Hire a Broker Directly. Make sure that you are hiring the broker directly, and not a subcontractor.
Make sure the broker will visit on site at your property. A good broker would never list a home "from a distance". License laws in every state require a broker to represent facts about each property they put on the MLS. They must verify the square footage, legal bedrooms, sewage & water systems, HOA information, street maintenance, legal access, liens & ownership, and much more to assure that the advertised information is accurate. Any broker who does not do all of this risks license revocation AND places themselves and you at risk of litigation.
Talk to experienced brokers in your area about the local flat fee MLS providers. While traditional full service brokers may not love flat fee brokers, they must work with them to bring buyers and sellers together. Tell them you are not going to list full service and ARE going to list flat fee. Then ask the experienced full service broker which flat fee firm they would choose if they were in your position. Reputation is everything. If local buyer's agents don't respect your flat fee broker and won't show and sell their listings, you will shoot yourself in the foot by choosing that company.
State "agency" laws vary, but you want an exclusive seller's agent where available. In many states, it is legal and common practice for one firm or even one broker to handle both sides of a transaction. This sounds crazy to most people outside the real estate industry. Some firms also use flat fee listings as "loss leaders" to lure buyers into their firm. Ask your local flat fee MLS provider if their firm also works with buyers... and if they will potentially also work with the buyer of your house. In that scenario, the broker cannot "advise" either of you.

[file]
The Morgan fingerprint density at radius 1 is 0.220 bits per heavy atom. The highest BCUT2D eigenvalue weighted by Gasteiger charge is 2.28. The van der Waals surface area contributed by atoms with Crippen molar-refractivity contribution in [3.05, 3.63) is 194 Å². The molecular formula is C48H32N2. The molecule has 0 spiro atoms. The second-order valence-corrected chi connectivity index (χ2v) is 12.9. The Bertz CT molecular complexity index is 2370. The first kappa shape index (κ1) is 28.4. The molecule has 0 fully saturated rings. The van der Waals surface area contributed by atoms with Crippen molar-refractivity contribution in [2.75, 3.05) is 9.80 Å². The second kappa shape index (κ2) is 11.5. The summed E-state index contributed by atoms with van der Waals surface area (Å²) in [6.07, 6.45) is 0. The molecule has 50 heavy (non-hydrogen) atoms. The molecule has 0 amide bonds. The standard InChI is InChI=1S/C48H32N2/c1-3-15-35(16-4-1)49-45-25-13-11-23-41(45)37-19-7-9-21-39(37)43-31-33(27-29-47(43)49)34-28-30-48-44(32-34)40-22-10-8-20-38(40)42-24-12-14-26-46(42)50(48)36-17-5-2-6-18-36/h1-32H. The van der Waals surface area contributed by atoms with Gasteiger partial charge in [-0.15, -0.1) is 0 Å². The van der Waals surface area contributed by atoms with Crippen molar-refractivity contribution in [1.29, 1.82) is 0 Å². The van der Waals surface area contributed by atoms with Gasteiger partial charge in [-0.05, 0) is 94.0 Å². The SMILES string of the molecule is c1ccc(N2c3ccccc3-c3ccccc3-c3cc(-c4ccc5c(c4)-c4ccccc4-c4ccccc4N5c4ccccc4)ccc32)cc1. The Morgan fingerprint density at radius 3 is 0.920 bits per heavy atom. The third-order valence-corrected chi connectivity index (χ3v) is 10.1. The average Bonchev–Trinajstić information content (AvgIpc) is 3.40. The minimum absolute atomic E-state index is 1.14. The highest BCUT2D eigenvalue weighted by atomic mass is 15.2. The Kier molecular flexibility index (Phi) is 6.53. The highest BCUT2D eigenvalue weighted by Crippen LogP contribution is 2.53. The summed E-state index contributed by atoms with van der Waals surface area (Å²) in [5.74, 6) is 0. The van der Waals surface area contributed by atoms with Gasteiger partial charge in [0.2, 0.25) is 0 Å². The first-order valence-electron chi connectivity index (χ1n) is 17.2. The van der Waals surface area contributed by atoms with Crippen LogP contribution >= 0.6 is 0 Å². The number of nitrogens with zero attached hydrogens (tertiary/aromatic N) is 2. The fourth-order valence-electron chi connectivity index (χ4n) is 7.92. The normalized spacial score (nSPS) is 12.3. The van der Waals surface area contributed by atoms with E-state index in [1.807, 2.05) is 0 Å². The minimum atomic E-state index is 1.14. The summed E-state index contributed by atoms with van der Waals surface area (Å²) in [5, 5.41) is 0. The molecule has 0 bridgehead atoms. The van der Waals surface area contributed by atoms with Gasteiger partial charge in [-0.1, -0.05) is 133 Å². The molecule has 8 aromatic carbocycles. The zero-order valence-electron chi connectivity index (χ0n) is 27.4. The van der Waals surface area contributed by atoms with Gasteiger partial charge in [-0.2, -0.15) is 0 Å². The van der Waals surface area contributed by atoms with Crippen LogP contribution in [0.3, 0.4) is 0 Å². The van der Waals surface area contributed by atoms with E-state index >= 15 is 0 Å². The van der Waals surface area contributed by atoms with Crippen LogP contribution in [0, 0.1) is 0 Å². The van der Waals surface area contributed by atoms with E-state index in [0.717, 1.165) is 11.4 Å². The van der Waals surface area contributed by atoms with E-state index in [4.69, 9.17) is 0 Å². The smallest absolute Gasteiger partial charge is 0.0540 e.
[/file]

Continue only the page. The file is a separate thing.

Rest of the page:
No two flat fee services are alike! It's critical to ask what is included in your package and if additional help is available if you need it. It will be hard to compare services "apples to apples" as every service is different. It's not always about the price, it's about the quality of service. If you are going to pay $200-$400 for someone to throw your listing up on the MLS and then disown it, you are not getting a bargain. You are being left out to dry.
Ask these 10 questions:
1. Will you answer broker's questions about my home?
2. Will you answer questions from buyers?
3. Will you provide current state disclosure and contract forms?
4. Will you provide guidance about preparing my home for sale & staging?
5. Will you provide guidance on pricing our home or property?
6. Will you present and explain any offers to me?
7. Do you provide the same kind of lockbox that full service brokers are used to?
8. Do you provide a sturdy yard sign?
9. How will brokers schedule showings for our home?
10. Are you available if we need more help along the way and want to add on services?
Sometimes you get what you pay for. Flat fee listings are a great way to save thousands of dollars in commissions. But with flat fee MLS providers, you don't want the cheapest, you want your area's best!